Mayor Harris was in the final year of his service to the city and despite his unsuccessful attempt to develop the East End Flats, in 1942 he launched other visionary ideas that did indeed take hold. The first was the creation of Stewart Beach, where his ideas of a full-service beach arena and entertainment area were fully realized. It debuted the following year, and included areas for surf-bathing, skating, tennis, surfboarding, dancing, and playground equipment.

  Harris was also the mastermind behind the original Pleasure Pier. In July of 1942 he announced his vision of a pier that extended far into the Gulf, where young people could go dancing and find other modern amusements. Construction began almost immediately.

  Even though Islanders were busy with their war-time lives that included price controls, gas and sugar rations, and scrap driving, they wholeheartedly embraced the continuation of Galveston’s commercial development. In fact, they saw it almost necessary, as the Island became a refuge and retreat for the military stationed in and around Galveston.

  Between 1942 and 1943, German U-Boats sunk 116 ships in the Gulf of Mexico, but this very real threat to the Texas coast did not deflate the city’s progress. Shockingly, neither did the establishment of Fort Crockett as a prisoner of war camp. In November of 1943, Galveston received its first detainees, 165 German troops from a North African conflict. At its peak, Fort Crockett housed 650 prisoners.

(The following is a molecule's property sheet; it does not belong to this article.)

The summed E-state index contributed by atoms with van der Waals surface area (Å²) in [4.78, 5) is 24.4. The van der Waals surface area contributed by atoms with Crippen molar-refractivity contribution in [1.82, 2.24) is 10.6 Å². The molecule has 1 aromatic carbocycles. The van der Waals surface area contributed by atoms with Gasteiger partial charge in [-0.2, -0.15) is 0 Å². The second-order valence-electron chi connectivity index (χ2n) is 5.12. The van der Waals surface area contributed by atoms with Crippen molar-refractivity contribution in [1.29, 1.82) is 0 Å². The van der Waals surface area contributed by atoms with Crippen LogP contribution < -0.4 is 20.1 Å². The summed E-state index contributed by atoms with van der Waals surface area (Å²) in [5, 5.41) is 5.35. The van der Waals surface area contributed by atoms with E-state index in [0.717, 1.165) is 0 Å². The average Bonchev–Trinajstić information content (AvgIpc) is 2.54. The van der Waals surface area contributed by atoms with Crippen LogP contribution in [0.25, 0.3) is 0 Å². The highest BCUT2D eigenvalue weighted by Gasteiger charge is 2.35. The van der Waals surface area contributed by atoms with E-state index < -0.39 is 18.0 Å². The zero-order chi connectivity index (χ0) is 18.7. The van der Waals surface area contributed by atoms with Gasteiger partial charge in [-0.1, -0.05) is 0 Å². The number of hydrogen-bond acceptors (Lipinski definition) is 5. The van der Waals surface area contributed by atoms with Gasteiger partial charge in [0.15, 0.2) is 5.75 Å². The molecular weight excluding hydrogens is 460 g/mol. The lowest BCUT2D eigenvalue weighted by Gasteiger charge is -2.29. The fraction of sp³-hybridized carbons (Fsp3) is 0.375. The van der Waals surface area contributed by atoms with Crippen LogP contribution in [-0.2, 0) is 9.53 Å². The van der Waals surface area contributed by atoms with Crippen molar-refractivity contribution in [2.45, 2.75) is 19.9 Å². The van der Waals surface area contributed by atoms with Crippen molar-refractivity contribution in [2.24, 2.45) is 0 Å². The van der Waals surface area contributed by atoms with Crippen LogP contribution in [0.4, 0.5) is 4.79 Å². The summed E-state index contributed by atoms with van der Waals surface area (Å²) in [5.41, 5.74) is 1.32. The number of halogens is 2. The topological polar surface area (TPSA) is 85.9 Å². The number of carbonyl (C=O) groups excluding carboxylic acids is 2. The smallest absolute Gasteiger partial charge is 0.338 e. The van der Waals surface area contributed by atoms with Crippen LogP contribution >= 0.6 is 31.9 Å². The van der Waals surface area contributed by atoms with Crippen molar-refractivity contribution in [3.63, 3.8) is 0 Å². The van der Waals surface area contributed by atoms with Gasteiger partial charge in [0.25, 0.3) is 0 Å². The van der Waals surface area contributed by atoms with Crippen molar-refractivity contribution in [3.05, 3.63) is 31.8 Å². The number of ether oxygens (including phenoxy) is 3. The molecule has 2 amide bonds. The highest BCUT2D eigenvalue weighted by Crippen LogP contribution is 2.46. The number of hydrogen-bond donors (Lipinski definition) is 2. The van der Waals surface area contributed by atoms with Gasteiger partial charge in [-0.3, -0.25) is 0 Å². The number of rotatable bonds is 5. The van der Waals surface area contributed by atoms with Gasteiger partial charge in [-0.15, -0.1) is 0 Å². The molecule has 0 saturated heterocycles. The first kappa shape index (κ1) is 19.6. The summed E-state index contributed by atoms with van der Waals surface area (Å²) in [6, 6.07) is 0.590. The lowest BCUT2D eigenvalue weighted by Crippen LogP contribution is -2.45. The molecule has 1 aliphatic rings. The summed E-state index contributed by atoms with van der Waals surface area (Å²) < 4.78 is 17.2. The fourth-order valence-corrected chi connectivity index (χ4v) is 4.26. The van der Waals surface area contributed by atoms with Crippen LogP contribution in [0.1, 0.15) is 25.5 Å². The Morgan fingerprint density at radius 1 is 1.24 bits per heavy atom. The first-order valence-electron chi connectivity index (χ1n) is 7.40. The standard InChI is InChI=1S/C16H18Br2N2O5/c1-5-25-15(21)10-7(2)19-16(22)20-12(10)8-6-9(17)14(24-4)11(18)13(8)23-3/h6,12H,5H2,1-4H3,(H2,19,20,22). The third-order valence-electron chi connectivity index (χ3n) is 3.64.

Construction on the Pleasure Pier at 25th Street and Seawall was briefly interrupted for use as an air depot during the war, but at last it was presented to the public on June 15, 1944. Unfortunately, the hot, windowless, metal ballroom “drew little more than flies.” It was closed at the end of the summer, but its final fate was yet to be determined.

  The next year, the Hurricane of 1945 struck the Texas coast on August 28th and left behind major destruction between Galveston and Port Lavaca. Although it was directly hit, however, the Island city sustained only minor damage.

  Five days later, World War II ended, and the collective rejoicing over the conflict’s termination yet again invigorated the city’s commercial and municipal interests.

  As the city tried and failed one last time to pass a bond proposal for the East End Flats in January of 1946, it was also trying to decide what to do with the Pleasure Pier that had been vacant for nearly two years. A group of local businessmen stepped forward. W.L. Moody, Sam Maceo, and H.S. Autrey formed the Galveston Pier Corporation, and signed a ten year lease on the property.

  The Galveston Pier Company executed nearly $200,000 in improvements such as air conditioning and new carpet, drapes, and tables. When completed, the 1130 foot pier included a large aquarium, museum, fishing pier, an outdoor movie theater that could seat 1500 people, and a 36,000 square foot exhibition hall that included a ballroom and convention hall. The Pleasure Pier reopened on May 29, 1948, six years after the onset of its construction, and Galveston residents were more than pleased that the extraordinary vision was fulfilled.

  As the 1940s drew to a close, the raising of the East End Flats was finally completed with funds from the private landowners, the long defunct Crystal Palace was demolished to make way for new development, and parallel parking was permanently implemented along the Seawall which greatly eased traffic congestion on the boulevard.

  Most importantly, the magic of the Maceos had shielded the local population from yet another decade of woes. Wading through war, prisoners, and yet another hurricane, Islanders had taken it.